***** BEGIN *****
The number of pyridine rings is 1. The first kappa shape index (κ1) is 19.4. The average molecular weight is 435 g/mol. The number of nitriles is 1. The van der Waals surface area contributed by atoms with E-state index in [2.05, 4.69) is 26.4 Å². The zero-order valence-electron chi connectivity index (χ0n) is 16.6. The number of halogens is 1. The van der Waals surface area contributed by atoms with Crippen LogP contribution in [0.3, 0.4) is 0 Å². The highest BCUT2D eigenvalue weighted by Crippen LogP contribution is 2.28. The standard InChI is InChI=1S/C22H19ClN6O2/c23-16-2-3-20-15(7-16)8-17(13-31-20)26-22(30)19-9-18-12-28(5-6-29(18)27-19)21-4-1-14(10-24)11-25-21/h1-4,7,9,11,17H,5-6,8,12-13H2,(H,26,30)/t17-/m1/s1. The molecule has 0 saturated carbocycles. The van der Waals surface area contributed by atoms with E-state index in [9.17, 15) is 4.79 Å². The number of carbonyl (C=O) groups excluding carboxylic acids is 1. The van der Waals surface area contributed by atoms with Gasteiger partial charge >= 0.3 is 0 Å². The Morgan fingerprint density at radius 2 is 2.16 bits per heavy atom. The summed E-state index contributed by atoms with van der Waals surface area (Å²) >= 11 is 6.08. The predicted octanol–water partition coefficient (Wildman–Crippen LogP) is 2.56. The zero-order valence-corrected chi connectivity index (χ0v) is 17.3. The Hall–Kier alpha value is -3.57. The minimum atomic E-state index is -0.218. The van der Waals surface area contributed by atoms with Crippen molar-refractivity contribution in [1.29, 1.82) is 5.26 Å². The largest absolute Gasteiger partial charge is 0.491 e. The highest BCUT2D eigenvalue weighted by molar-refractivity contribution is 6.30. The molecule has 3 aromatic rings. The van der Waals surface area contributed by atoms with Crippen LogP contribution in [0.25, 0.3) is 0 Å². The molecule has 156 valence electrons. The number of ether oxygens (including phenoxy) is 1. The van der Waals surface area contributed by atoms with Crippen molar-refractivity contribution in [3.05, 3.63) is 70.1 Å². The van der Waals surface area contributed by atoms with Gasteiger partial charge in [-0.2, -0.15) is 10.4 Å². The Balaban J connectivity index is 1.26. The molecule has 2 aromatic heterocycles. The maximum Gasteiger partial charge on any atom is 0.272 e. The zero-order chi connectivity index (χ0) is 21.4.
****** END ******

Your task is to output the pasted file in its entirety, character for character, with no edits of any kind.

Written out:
The number of pyridine rings is 1. The first kappa shape index (κ1) is 19.4. The average molecular weight is 435 g/mol. The number of nitriles is 1. The van der Waals surface area contributed by atoms with E-state index in [2.05, 4.69) is 26.4 Å². The zero-order valence-electron chi connectivity index (χ0n) is 16.6. The number of halogens is 1. The van der Waals surface area contributed by atoms with Crippen LogP contribution in [0.3, 0.4) is 0 Å². The highest BCUT2D eigenvalue weighted by Crippen LogP contribution is 2.28. The standard InChI is InChI=1S/C22H19ClN6O2/c23-16-2-3-20-15(7-16)8-17(13-31-20)26-22(30)19-9-18-12-28(5-6-29(18)27-19)21-4-1-14(10-24)11-25-21/h1-4,7,9,11,17H,5-6,8,12-13H2,(H,26,30)/t17-/m1/s1. The molecule has 0 saturated carbocycles. The van der Waals surface area contributed by atoms with E-state index in [9.17, 15) is 4.79 Å². The number of carbonyl (C=O) groups excluding carboxylic acids is 1. The van der Waals surface area contributed by atoms with Gasteiger partial charge >= 0.3 is 0 Å². The Morgan fingerprint density at radius 2 is 2.16 bits per heavy atom. The summed E-state index contributed by atoms with van der Waals surface area (Å²) >= 11 is 6.08. The predicted octanol–water partition coefficient (Wildman–Crippen LogP) is 2.56. The zero-order valence-corrected chi connectivity index (χ0v) is 17.3. The Hall–Kier alpha value is -3.57. The minimum atomic E-state index is -0.218. The van der Waals surface area contributed by atoms with Crippen molar-refractivity contribution in [1.29, 1.82) is 5.26 Å². The largest absolute Gasteiger partial charge is 0.491 e. The highest BCUT2D eigenvalue weighted by molar-refractivity contribution is 6.30. The molecule has 3 aromatic rings. The van der Waals surface area contributed by atoms with Crippen LogP contribution in [0.25, 0.3) is 0 Å². The molecule has 156 valence electrons. The number of ether oxygens (including phenoxy) is 1. The van der Waals surface area contributed by atoms with Crippen molar-refractivity contribution in [3.05, 3.63) is 70.1 Å². The van der Waals surface area contributed by atoms with Gasteiger partial charge in [-0.2, -0.15) is 10.4 Å². The Balaban J connectivity index is 1.26. The molecule has 2 aromatic heterocycles. The maximum Gasteiger partial charge on any atom is 0.272 e. The zero-order chi connectivity index (χ0) is 21.4.